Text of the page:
More than 100 parents have formed a pressure group in response to “draconian” school uniform enforcement in Argyll.
The Oban High School Uniform Reform Group was created after girls were reprimanded for going bare-legged and wearing socks instead of tights as temperatures soared last month.
A survey carried out by the group of 109 parents and guardians revealed that 65% said their child had been subjected to “unreasonable enforcement”.
This ranged from being ordered to wear shared clothing or shoes, being sent home or being taken to the shop to purchase alternative clothing.
The school is sticking to its guns and in a statement issued through Argyll and Bute Council said the complaints only represent a “small minority” of pupils.
Oban High School’s parent council has also backed the policy.
But the creation of the reform group suggests that the issue doesn’t seem to be going away.
‘The gender discrepancy is severe’
A councillor has written to Argyll and Bute Council’s executive director of customer services Douglas Hendry on behalf of the group asking for a review of the policy.
In her letter, councillor Julie McKenzie requests that enforcement is ceased and an urgent consultation is opened by the school.
A spokeswoman for the Oban High School Uniform Reform Group said: “The main issue is about this enforcement that is going on.
“The gender discrepancy between girls and boys is quite severe.
“Girls are getting pulled up for tights, socks, skirts, blouses, shirts, pretty much everything.
“With boys it seems to be footwear. There is a real gender issue.
“The idea of pulling girls up for what they are wearing when we are talking about 12 to 18-year-olds is really not OK.
“As long as they are wearing something along the lines of school uniform that should be acceptable.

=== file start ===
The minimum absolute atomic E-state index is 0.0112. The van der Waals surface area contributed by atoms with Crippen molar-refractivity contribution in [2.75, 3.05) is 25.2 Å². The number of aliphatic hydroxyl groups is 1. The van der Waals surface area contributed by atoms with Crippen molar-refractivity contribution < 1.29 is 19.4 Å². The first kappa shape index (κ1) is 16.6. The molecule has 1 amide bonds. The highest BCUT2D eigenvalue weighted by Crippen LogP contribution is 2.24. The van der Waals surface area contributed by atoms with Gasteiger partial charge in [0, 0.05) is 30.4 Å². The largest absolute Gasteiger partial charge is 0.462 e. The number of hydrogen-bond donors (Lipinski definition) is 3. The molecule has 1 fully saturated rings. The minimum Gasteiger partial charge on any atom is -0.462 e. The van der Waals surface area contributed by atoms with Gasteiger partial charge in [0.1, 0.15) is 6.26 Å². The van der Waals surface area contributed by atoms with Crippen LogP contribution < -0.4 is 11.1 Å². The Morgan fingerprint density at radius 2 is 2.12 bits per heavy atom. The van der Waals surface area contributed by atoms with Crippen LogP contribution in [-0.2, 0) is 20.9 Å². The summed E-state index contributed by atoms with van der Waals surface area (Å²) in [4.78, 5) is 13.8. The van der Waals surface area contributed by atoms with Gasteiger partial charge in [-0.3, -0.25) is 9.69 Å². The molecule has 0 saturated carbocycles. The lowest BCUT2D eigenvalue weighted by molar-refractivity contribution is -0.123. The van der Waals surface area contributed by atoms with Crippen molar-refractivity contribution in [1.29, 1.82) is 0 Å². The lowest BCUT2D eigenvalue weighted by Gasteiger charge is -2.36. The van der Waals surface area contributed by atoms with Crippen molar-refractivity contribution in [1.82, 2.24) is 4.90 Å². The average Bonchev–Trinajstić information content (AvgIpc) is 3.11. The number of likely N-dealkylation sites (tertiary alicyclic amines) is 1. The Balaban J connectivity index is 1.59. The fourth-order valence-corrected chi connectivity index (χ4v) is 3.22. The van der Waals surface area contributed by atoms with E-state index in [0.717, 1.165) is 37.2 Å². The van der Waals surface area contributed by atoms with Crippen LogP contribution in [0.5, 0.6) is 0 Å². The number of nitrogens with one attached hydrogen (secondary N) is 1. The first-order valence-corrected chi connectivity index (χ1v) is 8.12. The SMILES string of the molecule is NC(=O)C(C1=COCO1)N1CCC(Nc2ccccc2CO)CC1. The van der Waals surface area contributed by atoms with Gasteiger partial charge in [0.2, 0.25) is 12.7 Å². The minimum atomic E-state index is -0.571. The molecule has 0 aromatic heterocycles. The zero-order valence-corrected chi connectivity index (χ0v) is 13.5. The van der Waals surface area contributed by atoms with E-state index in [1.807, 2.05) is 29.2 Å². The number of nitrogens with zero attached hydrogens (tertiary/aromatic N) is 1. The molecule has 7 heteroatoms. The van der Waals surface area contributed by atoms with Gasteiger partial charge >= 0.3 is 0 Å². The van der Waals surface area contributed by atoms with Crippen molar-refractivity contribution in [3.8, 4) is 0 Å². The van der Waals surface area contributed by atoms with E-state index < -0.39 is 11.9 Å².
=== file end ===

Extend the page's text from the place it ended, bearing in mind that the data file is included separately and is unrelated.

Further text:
She added that while the group recognises the benefits of a school uniform, the current enforcement is “heavy-handed and inappropriate”.
The official policy
The enforcement seems to be at odds with the council’s official school uniform policy, which states: “Please note that school uniform is not compulsory and it is not policy to insist on pupils wearing uniform or having specialist items of clothing in order to engage in all the activities of the curriculum.
“As such, pupils will not be deprived of any educational benefit as a result of not wearing uniform.”
Councillor McKenzie said: “Having examined the council’s school uniform policy myself, it concerns me greatly that reports from parents and pupils only serve to highlight that some of the enforcement tactics at the school appear to be in direct contravention with this policy and its ethos.”
‘This survey reflects a small minority’
In response to the concerns, a spokeswoman for the council said: “This survey reflects a very small minority of our school community.
“1,650 parents and carers have young people who attend Oban High, yet only four parents are expressing concern about the uniform to the school.
“Oban High School follows the council’s uniform policy by promoting clear uniform rules.
“These are supported by almost all pupils and parents, including the Parent Council.”
The local authority also supplied statements from the parent council and the school’s senior leadership team.
A parent council statement said: “Oban High School’s parent council met with the school’s senior management team and unanimously agreed to back the current school uniform policy.”
A statement issued on behalf of the senior pupil leadership team added: “These comments on social media don’t represent how the vast majority of pupils at Oban High feel about the school uniform, most of whom are happy to wear it.
“It’s really disappointing that these negative comments are detracting from how good the school is.”